Under international law, some offences are not subject to statutory limits. The 1949 Geneva Conventions and its 1977 Additional Protocols are silent on the topic of time limits for war crimes. Both prosecutions and sentence imposition are covered under the 1968 Convention on the Non-Applicability of Statutory Limitations to War Crimes and Crimes Against Humanity. It includes both war crimes and crimes against humanity perpetrated during times of conflict and peace as a result of apartheid and genocidal actions. According to Article 1, it is retroactively applicable, and according to Article 4, state parties agree to repeal existing statutory limitations, introduce legislation, or take other measures to guarantee that limitations do not apply to such offences. Furthermore, Article 29 of the Rome Statute of the International Criminal Court (ICC) states that statutory restrictions do not apply to war crimes, crimes against humanity, genocide, or aggression.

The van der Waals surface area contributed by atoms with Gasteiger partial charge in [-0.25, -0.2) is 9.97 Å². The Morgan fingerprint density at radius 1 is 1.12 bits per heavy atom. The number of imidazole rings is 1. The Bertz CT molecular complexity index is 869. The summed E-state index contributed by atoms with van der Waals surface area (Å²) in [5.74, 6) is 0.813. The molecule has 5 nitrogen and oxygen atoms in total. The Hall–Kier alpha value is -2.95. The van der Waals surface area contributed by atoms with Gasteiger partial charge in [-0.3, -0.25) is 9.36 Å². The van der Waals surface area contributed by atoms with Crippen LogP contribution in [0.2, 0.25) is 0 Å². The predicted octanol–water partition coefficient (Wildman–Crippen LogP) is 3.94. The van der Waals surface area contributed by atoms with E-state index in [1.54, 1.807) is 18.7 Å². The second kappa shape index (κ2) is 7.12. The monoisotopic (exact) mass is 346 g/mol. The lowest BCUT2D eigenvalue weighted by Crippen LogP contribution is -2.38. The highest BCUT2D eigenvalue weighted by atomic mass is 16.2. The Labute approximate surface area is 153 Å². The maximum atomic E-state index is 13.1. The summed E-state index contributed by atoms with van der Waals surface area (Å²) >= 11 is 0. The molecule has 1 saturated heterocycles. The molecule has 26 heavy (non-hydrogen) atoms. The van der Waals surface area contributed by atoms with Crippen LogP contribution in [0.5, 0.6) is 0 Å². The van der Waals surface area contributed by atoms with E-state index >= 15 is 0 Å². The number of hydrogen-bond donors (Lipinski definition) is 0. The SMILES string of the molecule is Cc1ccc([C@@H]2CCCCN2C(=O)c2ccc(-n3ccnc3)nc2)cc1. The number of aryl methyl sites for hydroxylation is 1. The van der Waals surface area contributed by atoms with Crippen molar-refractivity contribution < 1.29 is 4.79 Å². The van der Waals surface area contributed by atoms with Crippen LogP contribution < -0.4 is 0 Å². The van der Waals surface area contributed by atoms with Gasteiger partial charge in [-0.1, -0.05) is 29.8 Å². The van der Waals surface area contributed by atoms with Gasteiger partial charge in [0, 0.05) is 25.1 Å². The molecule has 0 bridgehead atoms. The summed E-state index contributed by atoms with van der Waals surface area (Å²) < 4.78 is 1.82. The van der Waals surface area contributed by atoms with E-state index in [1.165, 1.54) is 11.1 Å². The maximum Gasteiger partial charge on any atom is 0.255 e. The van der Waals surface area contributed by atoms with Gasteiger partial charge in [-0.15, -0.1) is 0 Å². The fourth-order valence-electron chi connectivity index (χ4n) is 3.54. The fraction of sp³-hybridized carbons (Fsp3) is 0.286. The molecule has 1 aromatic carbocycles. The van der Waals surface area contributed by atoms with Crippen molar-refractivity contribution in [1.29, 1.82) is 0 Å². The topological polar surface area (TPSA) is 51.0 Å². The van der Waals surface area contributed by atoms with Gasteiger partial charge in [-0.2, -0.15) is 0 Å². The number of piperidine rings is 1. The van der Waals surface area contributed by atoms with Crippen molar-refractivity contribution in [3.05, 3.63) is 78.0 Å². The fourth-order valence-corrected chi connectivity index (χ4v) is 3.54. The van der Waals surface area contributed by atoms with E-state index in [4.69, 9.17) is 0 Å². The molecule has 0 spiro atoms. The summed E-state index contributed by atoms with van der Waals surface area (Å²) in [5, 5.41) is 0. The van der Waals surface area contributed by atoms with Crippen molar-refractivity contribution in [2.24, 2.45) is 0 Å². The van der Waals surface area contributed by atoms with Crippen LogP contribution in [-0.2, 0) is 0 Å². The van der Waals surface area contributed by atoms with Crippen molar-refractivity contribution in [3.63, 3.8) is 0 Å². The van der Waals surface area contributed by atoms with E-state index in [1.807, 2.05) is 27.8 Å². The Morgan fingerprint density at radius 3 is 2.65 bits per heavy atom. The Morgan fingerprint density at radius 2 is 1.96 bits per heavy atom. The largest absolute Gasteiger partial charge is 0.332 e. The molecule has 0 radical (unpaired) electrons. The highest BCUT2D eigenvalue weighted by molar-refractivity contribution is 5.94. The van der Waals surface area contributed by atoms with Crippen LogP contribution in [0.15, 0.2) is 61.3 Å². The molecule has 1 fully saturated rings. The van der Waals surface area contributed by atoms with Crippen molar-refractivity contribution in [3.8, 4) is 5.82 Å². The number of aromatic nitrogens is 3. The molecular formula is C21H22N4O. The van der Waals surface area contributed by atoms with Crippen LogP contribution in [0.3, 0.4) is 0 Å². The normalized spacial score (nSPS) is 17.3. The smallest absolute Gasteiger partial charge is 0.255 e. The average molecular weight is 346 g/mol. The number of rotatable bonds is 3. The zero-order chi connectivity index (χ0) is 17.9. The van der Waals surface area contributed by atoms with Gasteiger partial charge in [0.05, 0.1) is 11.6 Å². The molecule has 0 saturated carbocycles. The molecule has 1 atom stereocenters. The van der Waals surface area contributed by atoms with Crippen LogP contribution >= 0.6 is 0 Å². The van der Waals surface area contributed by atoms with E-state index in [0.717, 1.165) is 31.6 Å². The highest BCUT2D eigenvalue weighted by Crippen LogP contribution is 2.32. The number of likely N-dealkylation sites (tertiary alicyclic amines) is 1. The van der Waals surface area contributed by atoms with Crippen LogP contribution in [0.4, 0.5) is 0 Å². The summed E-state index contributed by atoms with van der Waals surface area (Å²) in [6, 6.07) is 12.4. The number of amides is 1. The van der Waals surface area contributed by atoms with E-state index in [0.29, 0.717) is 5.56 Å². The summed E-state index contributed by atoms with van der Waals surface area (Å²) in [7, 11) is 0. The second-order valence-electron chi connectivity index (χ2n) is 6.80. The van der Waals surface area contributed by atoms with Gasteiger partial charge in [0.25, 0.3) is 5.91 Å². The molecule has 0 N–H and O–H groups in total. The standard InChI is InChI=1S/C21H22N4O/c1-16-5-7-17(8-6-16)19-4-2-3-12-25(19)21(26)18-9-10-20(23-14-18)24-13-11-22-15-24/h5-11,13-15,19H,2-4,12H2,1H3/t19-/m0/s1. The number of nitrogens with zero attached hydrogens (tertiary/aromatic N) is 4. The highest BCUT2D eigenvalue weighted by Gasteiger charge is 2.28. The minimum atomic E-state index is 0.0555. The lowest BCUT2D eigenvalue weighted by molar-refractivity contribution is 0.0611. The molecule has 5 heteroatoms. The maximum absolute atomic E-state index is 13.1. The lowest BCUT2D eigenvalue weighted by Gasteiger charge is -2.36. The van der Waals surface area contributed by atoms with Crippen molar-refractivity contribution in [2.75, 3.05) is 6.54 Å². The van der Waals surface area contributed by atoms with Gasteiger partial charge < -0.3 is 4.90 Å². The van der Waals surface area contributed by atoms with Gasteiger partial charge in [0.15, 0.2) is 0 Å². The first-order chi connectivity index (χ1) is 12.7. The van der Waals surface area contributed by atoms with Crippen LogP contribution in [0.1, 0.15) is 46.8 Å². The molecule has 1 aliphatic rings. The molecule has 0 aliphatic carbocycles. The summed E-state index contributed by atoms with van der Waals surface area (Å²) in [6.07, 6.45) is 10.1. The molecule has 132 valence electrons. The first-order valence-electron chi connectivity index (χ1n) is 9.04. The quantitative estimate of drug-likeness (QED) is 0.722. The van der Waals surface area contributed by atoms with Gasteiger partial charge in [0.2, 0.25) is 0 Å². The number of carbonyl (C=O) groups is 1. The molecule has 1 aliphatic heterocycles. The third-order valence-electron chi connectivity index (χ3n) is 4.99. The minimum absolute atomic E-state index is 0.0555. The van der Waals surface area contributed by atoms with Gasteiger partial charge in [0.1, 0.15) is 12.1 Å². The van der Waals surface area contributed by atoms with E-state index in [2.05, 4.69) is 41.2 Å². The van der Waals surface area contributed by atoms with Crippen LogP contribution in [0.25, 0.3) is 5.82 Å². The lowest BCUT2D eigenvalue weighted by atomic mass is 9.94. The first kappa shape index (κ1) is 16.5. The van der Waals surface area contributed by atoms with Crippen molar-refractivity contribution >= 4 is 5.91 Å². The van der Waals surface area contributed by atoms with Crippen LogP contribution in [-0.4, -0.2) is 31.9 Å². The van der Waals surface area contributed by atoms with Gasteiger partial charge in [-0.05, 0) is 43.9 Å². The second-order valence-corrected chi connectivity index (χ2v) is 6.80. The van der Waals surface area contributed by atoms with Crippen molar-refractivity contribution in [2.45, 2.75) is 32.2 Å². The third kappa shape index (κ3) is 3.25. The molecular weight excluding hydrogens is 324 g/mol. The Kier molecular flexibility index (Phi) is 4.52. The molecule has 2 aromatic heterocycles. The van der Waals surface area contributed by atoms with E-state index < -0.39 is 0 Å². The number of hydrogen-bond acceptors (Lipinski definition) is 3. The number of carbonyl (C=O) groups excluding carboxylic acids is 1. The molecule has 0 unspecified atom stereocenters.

Nullum Crimen, Nulla Poena Sine Lege
This principle is also known as the principle of legality and is enshrined in Article 15 of the International Covenant on Civil and Political Rights, which states that no one may be convicted or punished for an act or omission that does not constitute a criminal offence under national or international law at the time it was committed. It further specifies that no harsher penalties than those in place at the time the criminal offence was committed may be applied. The purpose of this notion is to ensure that the law is clear and predictable, allowing people to reasonably foresee the legal consequences of their actions.
The International Criminal Statute has a similar provision on the basis of legality under Article 22. The concepts of non-retroactivity, specificity, and analogy prohibition are all connected to the concept of legality. Non-retroactivity means that a law cannot be applied to events that have occurred prior to its enactment. The notion of specificity needs a sufficiently detailed definition of the prohibited conduct, but the prohibition of analogy implies a strict interpretation of the phrase.
Ne Bis in Idem